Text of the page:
Russel Norman – Executive Director
Russel is one of New Zealand’s leading voices on sustainability. He has been Executive Director of Greenpeace Aotearoa New Zealand since November 2015. Before that he was an MP and co-leader of the Green Party. Russel was born in Brisbane and was involved in a wide range of social and environmental campaigns in Australia before moving to New Zealand in 1997. Since then he has continued to agitate for a greener world. He lives in Auckland with his partner and three young children.

Melanie Rands – Chair of Board
Melanie is the co-founder of a New Zealand based business called Ecostore Company Ltd which she started with her partner Malcolm in 1994. Melanie has worked at Ecostore in marketing, communications and brand development for more than twenty years. Melanie is one of eight members of the Pacific Advisory Group for the Auckland War Memorial Museum, which was established in October 2013 to provide ongoing advice to the Museum on matters relating to Auckland’s Pacific communities.

David Tong – Deputy Chair
David is a climate and oceans campaigner at WWF-New Zealand. He is a former litigation and community lawyer. He has worked on campaigning and communications at the UN climate talks since 2011. David also sits on several charities’ boards – and has co-founded three charities: P3 Foundation, the Aotearoa New Zealand Human Rights Lawyers Association (HRLA), and the Aotearoa Youth Leadership Institute.

Bill Sinclair
Bill has an impressive 50 years of experience in Management, as a Systems Analyst, Chief Financial Officer, Lecturer, and more. His qualifications include a Graduate Diploma in Business and Industrial Administration, Master of Science (Hons), Mathematics, Bachelor of Science, Chemistry. Bill was co-opted onto the Greenpeace NZ Board during thi past year particularly for his financial expertise, and his work on the Finance Subcommittee and the Risk Committee. He has become even more supportive of the Greenpeace mission in this time.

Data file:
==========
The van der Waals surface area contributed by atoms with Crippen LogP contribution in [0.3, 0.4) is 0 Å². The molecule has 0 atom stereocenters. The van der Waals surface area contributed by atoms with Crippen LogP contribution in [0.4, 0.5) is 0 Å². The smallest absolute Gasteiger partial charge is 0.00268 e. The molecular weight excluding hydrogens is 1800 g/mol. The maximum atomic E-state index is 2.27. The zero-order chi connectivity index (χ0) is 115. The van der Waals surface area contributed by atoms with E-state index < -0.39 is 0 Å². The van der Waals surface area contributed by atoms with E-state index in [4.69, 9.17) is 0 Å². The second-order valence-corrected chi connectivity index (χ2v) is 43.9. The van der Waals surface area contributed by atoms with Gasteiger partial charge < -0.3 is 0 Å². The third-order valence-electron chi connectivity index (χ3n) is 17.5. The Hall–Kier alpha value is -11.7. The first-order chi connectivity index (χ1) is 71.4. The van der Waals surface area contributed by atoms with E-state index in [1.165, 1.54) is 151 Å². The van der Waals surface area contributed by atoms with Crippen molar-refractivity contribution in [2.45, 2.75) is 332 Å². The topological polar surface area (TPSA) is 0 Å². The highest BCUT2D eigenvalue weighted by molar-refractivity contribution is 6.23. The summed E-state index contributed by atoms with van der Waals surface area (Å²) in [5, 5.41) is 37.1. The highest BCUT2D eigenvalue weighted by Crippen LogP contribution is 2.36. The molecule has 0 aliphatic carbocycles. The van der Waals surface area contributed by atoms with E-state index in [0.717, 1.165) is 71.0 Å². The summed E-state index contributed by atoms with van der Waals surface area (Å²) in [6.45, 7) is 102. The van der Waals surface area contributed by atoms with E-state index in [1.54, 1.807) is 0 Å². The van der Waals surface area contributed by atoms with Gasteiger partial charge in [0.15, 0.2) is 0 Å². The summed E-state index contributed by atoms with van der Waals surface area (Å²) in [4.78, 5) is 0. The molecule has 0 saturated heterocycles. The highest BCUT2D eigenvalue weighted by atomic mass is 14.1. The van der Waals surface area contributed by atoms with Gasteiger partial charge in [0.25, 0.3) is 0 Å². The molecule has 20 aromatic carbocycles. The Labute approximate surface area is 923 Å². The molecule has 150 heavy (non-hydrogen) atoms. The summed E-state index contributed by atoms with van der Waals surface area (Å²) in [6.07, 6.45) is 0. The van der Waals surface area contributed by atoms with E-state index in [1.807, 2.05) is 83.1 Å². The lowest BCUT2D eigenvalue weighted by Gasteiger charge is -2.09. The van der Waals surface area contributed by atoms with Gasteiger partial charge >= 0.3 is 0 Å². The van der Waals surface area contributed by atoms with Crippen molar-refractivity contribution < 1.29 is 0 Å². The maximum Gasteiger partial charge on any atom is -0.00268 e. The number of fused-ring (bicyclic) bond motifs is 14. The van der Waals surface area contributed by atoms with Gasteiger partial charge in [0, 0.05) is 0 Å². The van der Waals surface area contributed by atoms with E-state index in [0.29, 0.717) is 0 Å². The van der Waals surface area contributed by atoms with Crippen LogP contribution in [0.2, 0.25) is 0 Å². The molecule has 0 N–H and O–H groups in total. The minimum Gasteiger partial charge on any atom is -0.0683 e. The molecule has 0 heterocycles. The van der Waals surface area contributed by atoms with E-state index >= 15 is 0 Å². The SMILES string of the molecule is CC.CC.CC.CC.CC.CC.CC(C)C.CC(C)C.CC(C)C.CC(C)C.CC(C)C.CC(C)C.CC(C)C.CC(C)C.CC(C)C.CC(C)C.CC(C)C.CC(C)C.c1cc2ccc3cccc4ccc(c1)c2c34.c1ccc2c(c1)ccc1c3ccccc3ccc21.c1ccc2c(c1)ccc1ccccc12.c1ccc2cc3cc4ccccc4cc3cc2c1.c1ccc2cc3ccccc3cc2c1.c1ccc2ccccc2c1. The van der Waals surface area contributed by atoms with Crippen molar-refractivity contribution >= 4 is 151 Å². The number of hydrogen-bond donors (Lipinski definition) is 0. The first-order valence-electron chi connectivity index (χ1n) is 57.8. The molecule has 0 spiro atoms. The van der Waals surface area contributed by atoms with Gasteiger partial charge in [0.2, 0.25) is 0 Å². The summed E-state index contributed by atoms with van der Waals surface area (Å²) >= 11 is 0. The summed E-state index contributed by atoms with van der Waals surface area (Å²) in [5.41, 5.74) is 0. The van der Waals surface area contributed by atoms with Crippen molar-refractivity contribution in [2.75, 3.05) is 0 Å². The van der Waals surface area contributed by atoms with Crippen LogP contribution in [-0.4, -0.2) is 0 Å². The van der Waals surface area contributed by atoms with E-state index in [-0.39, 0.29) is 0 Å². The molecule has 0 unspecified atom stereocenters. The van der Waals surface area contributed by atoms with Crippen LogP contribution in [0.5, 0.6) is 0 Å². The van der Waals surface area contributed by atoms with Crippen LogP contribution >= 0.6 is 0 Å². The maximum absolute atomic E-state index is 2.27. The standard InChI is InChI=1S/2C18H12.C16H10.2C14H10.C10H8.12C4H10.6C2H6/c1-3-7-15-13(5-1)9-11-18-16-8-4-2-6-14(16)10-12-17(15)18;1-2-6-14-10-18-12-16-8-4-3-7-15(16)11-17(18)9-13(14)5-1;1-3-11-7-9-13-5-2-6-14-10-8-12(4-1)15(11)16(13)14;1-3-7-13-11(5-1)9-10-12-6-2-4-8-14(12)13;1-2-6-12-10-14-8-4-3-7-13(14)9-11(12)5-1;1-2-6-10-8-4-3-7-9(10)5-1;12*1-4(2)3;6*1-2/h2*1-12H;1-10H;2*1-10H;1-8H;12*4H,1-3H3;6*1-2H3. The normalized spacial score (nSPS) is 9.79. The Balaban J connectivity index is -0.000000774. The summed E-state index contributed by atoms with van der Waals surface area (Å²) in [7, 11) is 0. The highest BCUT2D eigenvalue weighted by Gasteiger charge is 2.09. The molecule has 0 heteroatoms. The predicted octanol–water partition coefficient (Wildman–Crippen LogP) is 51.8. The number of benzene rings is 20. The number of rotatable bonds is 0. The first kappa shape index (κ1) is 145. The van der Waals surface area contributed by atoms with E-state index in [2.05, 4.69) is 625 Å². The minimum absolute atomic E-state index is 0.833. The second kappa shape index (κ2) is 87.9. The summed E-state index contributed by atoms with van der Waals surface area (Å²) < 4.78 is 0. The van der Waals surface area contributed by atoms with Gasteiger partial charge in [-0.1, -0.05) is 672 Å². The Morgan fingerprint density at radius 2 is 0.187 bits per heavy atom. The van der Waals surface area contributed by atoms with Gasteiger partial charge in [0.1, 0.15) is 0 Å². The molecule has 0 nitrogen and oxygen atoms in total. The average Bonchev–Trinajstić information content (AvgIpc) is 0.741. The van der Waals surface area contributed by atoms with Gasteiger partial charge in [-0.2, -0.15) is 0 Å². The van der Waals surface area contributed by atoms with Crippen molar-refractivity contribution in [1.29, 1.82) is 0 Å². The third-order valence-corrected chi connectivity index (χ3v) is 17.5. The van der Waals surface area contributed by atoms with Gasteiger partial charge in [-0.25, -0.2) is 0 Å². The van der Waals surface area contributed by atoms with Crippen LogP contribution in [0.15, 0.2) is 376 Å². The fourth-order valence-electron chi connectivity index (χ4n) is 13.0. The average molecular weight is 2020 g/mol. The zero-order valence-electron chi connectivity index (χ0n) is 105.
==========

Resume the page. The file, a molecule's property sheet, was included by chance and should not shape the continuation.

Teanau Tuiono (Ngāi Takoto, Ngāpuhi, Atiu)
Teanau Tuiono has been organising at the intersection of indigenous rights and environmental issues for 20 years. He has worked with remote communities who are on the frontlines of climate change and biodiversity loss. He has particular interest in how that impacts Māori and Pasifika communities here in Aotearoa and around the Pacific. He works in the education sector as a publisher supporting teaching and learning in Māori Medium and Pasifika settings.

Catherine Delahunty
Catherine Delahunty has been an activist all her adult life in environmental and social justice based on Te Tiriti o Waitangi. She was Coordinator of the anti gold mining campaign group Coromandel Watchdog of Hauraki for three years and a member of the group for 30 years. She worked for Greempeace from 1993 – 1996 as a Mana Tangata unit outreach campaigner and as a Toxics Community Campaigner. Catherine has been a conservation, RMA, Te Tiriti o Waitangi, facilitation and social justice tutor for Kotare Trust and a number of Polytechnics. She was elected to Parliament as a Green MP in Dec 2008 and served three terms until September 2017. Her portfolios included education, Te Tiriti, toxics, disability rights and fresh water. She was the champion for the Free West Papua campaign in Parlaiment and remains active in the issue today. Catherine is a fiction writer and occasional blogger, and created her own sell out show with her director sister about Parliament, “Question Times Blues”. She is active in local issues in her home area the Hauraki/Coromandel and nationally. She brings campaigning experience, a background in politics and facilitation and a commitment to Te Tiriti relationships to the Board. She lives in the Kauaeranga Valley near Thames with her partner, veteran campaigner Gordon Jackman, and is a grandmother.